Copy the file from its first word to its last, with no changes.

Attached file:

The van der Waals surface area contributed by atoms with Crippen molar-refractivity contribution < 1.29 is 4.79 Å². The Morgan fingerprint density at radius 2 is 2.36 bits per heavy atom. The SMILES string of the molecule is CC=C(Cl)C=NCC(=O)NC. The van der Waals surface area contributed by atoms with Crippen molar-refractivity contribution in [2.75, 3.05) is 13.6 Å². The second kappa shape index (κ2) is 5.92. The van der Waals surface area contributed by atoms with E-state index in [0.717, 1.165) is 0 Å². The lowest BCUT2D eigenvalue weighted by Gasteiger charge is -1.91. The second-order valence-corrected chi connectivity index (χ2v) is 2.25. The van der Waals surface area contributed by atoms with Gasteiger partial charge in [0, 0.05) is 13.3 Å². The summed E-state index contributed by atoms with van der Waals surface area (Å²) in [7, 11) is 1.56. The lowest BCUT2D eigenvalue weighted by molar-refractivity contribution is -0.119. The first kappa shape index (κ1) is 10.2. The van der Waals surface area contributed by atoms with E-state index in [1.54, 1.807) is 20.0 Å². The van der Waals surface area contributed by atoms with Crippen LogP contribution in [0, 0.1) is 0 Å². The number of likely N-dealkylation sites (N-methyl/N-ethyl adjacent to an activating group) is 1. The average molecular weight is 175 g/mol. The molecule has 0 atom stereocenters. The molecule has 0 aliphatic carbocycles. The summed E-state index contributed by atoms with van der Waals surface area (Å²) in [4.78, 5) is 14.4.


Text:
The van der Waals surface area contributed by atoms with Crippen molar-refractivity contribution < 1.29 is 4.79 Å². The Morgan fingerprint density at radius 2 is 2.36 bits per heavy atom. The SMILES string of the molecule is CC=C(Cl)C=NCC(=O)NC. The van der Waals surface area contributed by atoms with Crippen molar-refractivity contribution in [2.75, 3.05) is 13.6 Å². The second kappa shape index (κ2) is 5.92. The van der Waals surface area contributed by atoms with E-state index in [0.717, 1.165) is 0 Å². The lowest BCUT2D eigenvalue weighted by Gasteiger charge is -1.91. The second-order valence-corrected chi connectivity index (χ2v) is 2.25. The van der Waals surface area contributed by atoms with Gasteiger partial charge in [0, 0.05) is 13.3 Å². The summed E-state index contributed by atoms with van der Waals surface area (Å²) in [7, 11) is 1.56. The lowest BCUT2D eigenvalue weighted by molar-refractivity contribution is -0.119. The first kappa shape index (κ1) is 10.2. The van der Waals surface area contributed by atoms with E-state index in [1.54, 1.807) is 20.0 Å². The van der Waals surface area contributed by atoms with Crippen LogP contribution in [0, 0.1) is 0 Å². The number of likely N-dealkylation sites (N-methyl/N-ethyl adjacent to an activating group) is 1. The average molecular weight is 175 g/mol. The molecule has 0 atom stereocenters. The molecule has 0 aliphatic carbocycles. The summed E-state index contributed by atoms with van der Waals surface area (Å²) in [4.78, 5) is 14.4.